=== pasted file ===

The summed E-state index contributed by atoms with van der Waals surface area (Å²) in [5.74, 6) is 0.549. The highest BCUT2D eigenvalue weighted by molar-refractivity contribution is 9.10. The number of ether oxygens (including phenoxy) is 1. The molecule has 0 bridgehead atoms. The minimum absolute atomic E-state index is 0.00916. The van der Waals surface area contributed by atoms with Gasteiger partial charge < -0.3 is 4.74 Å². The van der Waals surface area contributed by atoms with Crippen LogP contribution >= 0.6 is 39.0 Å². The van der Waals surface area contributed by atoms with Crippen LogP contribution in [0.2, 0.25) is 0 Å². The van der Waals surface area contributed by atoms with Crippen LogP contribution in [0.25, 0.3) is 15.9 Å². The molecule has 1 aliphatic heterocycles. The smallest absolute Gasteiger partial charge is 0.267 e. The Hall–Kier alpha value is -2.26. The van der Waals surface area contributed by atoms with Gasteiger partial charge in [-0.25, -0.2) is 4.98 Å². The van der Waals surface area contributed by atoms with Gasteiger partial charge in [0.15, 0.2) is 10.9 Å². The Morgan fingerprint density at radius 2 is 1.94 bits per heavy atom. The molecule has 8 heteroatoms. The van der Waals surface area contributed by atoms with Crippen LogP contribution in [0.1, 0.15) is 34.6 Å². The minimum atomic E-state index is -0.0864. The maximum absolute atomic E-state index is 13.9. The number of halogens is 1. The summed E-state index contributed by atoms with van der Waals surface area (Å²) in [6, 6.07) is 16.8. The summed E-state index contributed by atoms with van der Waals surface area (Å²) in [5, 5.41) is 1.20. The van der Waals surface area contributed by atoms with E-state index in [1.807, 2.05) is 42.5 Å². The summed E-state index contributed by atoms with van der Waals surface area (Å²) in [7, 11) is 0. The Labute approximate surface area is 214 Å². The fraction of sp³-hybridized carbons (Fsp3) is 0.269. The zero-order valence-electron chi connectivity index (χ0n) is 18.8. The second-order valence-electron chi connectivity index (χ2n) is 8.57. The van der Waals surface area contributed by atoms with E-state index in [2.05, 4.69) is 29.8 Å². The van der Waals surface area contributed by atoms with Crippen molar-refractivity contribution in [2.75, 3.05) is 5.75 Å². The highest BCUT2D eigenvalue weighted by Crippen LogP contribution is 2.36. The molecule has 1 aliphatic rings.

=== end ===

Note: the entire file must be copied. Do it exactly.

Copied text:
The summed E-state index contributed by atoms with van der Waals surface area (Å²) in [5.74, 6) is 0.549. The highest BCUT2D eigenvalue weighted by molar-refractivity contribution is 9.10. The number of ether oxygens (including phenoxy) is 1. The molecule has 0 bridgehead atoms. The minimum absolute atomic E-state index is 0.00916. The van der Waals surface area contributed by atoms with Gasteiger partial charge < -0.3 is 4.74 Å². The van der Waals surface area contributed by atoms with Crippen LogP contribution >= 0.6 is 39.0 Å². The van der Waals surface area contributed by atoms with Crippen LogP contribution in [0.2, 0.25) is 0 Å². The van der Waals surface area contributed by atoms with Crippen LogP contribution in [0.25, 0.3) is 15.9 Å². The molecule has 1 aliphatic heterocycles. The smallest absolute Gasteiger partial charge is 0.267 e. The Hall–Kier alpha value is -2.26. The van der Waals surface area contributed by atoms with Gasteiger partial charge in [-0.25, -0.2) is 4.98 Å². The van der Waals surface area contributed by atoms with Gasteiger partial charge in [0.15, 0.2) is 10.9 Å². The Morgan fingerprint density at radius 2 is 1.94 bits per heavy atom. The molecule has 8 heteroatoms. The van der Waals surface area contributed by atoms with Crippen LogP contribution in [0.1, 0.15) is 34.6 Å². The minimum atomic E-state index is -0.0864. The maximum absolute atomic E-state index is 13.9. The number of halogens is 1. The summed E-state index contributed by atoms with van der Waals surface area (Å²) in [6, 6.07) is 16.8. The summed E-state index contributed by atoms with van der Waals surface area (Å²) in [5, 5.41) is 1.20. The van der Waals surface area contributed by atoms with E-state index in [1.807, 2.05) is 42.5 Å². The summed E-state index contributed by atoms with van der Waals surface area (Å²) in [7, 11) is 0. The Labute approximate surface area is 214 Å². The fraction of sp³-hybridized carbons (Fsp3) is 0.269. The zero-order valence-electron chi connectivity index (χ0n) is 18.8. The second-order valence-electron chi connectivity index (χ2n) is 8.57. The van der Waals surface area contributed by atoms with E-state index in [2.05, 4.69) is 29.8 Å². The van der Waals surface area contributed by atoms with Crippen molar-refractivity contribution in [2.75, 3.05) is 5.75 Å². The highest BCUT2D eigenvalue weighted by Crippen LogP contribution is 2.36. The molecule has 1 aliphatic rings.